Judicial/jail complex gets green light

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By Carol A. Clark

This time next year, if all goes as planned, the community will dedicate a new, security-compliant, energy-efficient (LEED Silver certified) Judicial/Police/Jail (JPJ) complex at the corner of Trinity and Oppenheimer drives.

The Planning and Zoning Commission unanimously approved the site plan portion of the long-awaited project during its meeting at the Community Building Wednesday evening. Chair David Izraelevitz was absent.

While Assistant County Attorney Charles Rennick said he was satisfied that the site plan presented by County staff Wednesday meets code, he also advised commissioners that the plan may need further review depending on where the new Municipal Building is ultimately constructed.

Public Works Department Director Kyle Zimmerman presented the site plan with assistance from Community Development Director Rick Bohn, Project Manager Victor Martinez and Project Architect John Rupley. Police Chief Wayne Torpy also answered questions from commissioners.

This morning, Torpy expressed delight that commissioners approved the site plan.

“I’m happy to get this step of the new JPJ complex completed,” he said. “We’re up against a tight time line to accommodate the needs of the District, Municipal and Magistrate courts.”

Last year, the Municipal and District courts vacated the dilapidated Municipal Building, which is now being demolished. Not only was the space the courts occupied in the more-than-40-year-old Municipal Building inadequate for security reasons, but state law requires the county to provide adequate courtroom space to its residents.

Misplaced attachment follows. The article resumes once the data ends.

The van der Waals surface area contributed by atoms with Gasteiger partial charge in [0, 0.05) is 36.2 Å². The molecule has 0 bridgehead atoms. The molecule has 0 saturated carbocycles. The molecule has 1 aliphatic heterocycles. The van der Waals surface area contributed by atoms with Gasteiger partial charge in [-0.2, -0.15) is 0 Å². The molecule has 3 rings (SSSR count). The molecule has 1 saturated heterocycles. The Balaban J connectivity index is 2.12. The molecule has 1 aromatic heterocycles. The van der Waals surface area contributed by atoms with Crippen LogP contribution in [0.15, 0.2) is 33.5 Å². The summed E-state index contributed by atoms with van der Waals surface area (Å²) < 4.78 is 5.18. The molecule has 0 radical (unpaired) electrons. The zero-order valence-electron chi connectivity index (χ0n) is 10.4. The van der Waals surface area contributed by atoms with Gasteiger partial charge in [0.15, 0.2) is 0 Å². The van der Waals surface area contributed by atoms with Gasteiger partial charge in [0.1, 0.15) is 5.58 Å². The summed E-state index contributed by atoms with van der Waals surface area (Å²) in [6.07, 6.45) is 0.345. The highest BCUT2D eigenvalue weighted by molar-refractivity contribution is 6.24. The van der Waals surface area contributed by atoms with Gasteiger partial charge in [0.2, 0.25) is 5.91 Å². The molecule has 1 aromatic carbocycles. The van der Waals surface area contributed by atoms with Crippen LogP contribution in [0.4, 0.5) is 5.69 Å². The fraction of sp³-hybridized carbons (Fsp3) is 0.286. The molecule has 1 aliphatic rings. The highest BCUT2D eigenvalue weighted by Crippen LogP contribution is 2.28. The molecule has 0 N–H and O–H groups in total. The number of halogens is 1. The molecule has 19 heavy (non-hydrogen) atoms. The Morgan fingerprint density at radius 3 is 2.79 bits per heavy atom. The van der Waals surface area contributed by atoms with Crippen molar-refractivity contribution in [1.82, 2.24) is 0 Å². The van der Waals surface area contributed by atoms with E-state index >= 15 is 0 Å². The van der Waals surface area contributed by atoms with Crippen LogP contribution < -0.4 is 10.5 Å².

Another pressing issue is the fact that the lease runs out in June on the space occupied by the Magistrate Court behind Hill Diner on Trinity Drive. The court must vacate that property and apart from obvious efficiency benefits, the county could benefit from annual lease revenues if the Magistrate Court is included in the project.

Also, the operations costs for the police department to transport and monitor prisoners for trials increases if the Municipal, District and Magistrate courts are separated.

Another issue is that the existing police facility was constructed in 1977 and does not meet modern security and energy efficiency standards.

The JPJ complex has been in the works for five years in an effort to address those deficiencies with all three facilities.

The project team’s goal is to complete the grading, drainage and site preparation portion of the design, Zimmerman said, and award a contract to the Construction Manager at Risk (CMAR) company so the contractor can begin work in August, in order to take advantage of the construction season.

“The county is in the process of selecting a CMAR and interviews start today,” Zimmerman said this morning.

The project will be paid for from a special 1/8-percent county correctional facility GRT tax increment in effect since July 1, 2006. Some $4 million has been collected to date from that increment.

Bonds will be issued for the remainder of the cost of the project estimated in the $20 million range, Zimmerman said.

The JPJ complex is designed to do the following:

• Provide a consolidated judicial complex to serve the citizens of Los Alamos County;

• meet Los Alamos County judiciary requirements;

• provide a modern police/jail facility to meet future needs with minimal staffing increases; and

• design the project to accommodate possible future parking and infrastructure needs on the municipal site.

The project schedule is set to follow this time line:

• Award a CMAR contract by Aug. 5;

•  start construction in August;

•  enclose the building by November; and

• complete construction by next summer.

For information, contact Project Manager Victor Martinez at 662-8150.